, Volume 88, Issue 7, pp 641-643
Date: 14 May 2010

Sleeping Beauty jumps to new heights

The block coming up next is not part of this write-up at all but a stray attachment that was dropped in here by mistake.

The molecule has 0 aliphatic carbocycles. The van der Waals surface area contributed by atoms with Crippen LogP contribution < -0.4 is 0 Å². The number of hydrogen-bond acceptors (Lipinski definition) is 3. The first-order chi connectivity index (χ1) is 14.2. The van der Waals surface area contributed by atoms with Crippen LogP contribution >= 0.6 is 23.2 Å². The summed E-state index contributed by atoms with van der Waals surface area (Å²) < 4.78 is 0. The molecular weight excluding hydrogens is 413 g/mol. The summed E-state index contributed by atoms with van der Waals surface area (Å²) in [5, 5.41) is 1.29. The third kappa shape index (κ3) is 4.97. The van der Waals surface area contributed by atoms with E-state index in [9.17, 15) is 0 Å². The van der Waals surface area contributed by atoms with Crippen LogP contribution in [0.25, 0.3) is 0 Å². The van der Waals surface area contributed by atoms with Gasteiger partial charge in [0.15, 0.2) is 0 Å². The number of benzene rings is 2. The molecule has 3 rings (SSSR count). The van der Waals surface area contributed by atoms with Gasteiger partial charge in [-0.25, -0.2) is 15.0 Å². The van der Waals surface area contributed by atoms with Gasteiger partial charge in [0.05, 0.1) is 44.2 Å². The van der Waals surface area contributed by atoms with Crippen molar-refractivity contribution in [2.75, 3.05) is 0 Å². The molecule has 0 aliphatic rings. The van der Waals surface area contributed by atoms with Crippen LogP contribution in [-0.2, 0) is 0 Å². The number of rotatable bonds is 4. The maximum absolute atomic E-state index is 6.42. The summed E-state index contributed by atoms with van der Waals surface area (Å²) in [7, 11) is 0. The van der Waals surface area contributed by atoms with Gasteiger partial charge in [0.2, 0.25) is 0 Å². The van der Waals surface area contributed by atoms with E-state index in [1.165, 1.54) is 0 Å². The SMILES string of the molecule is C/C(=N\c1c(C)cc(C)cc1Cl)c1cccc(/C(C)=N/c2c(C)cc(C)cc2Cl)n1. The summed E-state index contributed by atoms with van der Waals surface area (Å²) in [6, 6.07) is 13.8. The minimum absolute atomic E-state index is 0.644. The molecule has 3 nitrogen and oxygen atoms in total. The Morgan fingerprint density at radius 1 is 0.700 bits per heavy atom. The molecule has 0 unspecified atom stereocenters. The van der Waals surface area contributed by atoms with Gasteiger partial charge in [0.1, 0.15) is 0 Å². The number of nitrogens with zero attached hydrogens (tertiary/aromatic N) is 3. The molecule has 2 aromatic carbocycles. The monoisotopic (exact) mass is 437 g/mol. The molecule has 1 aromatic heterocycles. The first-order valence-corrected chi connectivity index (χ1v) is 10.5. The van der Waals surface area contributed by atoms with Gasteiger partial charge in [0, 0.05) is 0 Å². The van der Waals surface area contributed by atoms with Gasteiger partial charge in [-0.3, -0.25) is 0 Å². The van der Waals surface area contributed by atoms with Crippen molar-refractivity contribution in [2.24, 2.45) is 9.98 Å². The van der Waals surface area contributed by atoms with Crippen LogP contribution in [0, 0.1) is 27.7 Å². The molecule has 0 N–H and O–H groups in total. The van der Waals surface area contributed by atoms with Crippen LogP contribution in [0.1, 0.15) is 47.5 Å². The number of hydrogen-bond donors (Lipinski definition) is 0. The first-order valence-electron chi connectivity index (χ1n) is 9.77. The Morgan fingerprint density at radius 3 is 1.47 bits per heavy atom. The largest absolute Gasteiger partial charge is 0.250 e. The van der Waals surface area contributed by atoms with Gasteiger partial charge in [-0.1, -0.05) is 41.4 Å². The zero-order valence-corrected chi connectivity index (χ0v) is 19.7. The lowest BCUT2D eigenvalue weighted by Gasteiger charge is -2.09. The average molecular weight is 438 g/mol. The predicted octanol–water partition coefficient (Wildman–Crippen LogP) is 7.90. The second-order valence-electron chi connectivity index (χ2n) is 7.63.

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Transposons are segments of DNA that can move around to different positions in the genome of a single cell [1]. In the process, they may cause mutations and thereby increase (or decrease) the amount of DNA in the genome. These mobile segments of DNA are sometimes called “jumping genes”. There are two distinct types of transposons. Class I transposons (retrotransposons) first transcribe the DNA into RNA and then use reverse transcriptase to make a DNA copy of the RNA to insert in a new location. Class II transposons consist only of DNA that moves directly from place to place. Most Class II transposons move by a “cut-and-paste” process (rather like your personal computer if you rely on the command-X and command-V function). The transposon is cut out of its location analogous to the command/control-X on a computer. The transposon is then inserted into a new location with the command/control-V maneuver. The ends of many transposons contain inverted repeats that are identical or nearly iden ...